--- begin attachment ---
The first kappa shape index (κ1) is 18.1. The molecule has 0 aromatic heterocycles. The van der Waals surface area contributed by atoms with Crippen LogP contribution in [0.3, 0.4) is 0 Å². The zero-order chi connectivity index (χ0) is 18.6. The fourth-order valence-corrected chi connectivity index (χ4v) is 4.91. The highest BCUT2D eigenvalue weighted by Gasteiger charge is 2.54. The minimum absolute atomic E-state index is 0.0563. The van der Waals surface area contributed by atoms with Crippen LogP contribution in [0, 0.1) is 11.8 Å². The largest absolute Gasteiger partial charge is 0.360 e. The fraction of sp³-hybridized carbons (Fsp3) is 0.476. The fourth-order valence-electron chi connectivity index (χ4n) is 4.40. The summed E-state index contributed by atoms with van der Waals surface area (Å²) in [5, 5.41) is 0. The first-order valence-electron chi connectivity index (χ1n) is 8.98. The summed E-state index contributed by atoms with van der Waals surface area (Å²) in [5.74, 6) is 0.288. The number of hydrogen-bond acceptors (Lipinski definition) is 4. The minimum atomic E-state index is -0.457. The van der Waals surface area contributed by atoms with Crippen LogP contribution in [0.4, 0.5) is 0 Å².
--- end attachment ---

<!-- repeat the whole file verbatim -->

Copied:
The first kappa shape index (κ1) is 18.1. The molecule has 0 aromatic heterocycles. The van der Waals surface area contributed by atoms with Crippen LogP contribution in [0.3, 0.4) is 0 Å². The zero-order chi connectivity index (χ0) is 18.6. The fourth-order valence-corrected chi connectivity index (χ4v) is 4.91. The highest BCUT2D eigenvalue weighted by Gasteiger charge is 2.54. The minimum absolute atomic E-state index is 0.0563. The van der Waals surface area contributed by atoms with Crippen LogP contribution in [0, 0.1) is 11.8 Å². The largest absolute Gasteiger partial charge is 0.360 e. The fraction of sp³-hybridized carbons (Fsp3) is 0.476. The fourth-order valence-electron chi connectivity index (χ4n) is 4.40. The summed E-state index contributed by atoms with van der Waals surface area (Å²) in [5, 5.41) is 0. The first-order valence-electron chi connectivity index (χ1n) is 8.98. The summed E-state index contributed by atoms with van der Waals surface area (Å²) in [5.74, 6) is 0.288. The number of hydrogen-bond acceptors (Lipinski definition) is 4. The minimum atomic E-state index is -0.457. The van der Waals surface area contributed by atoms with Crippen LogP contribution in [0.4, 0.5) is 0 Å².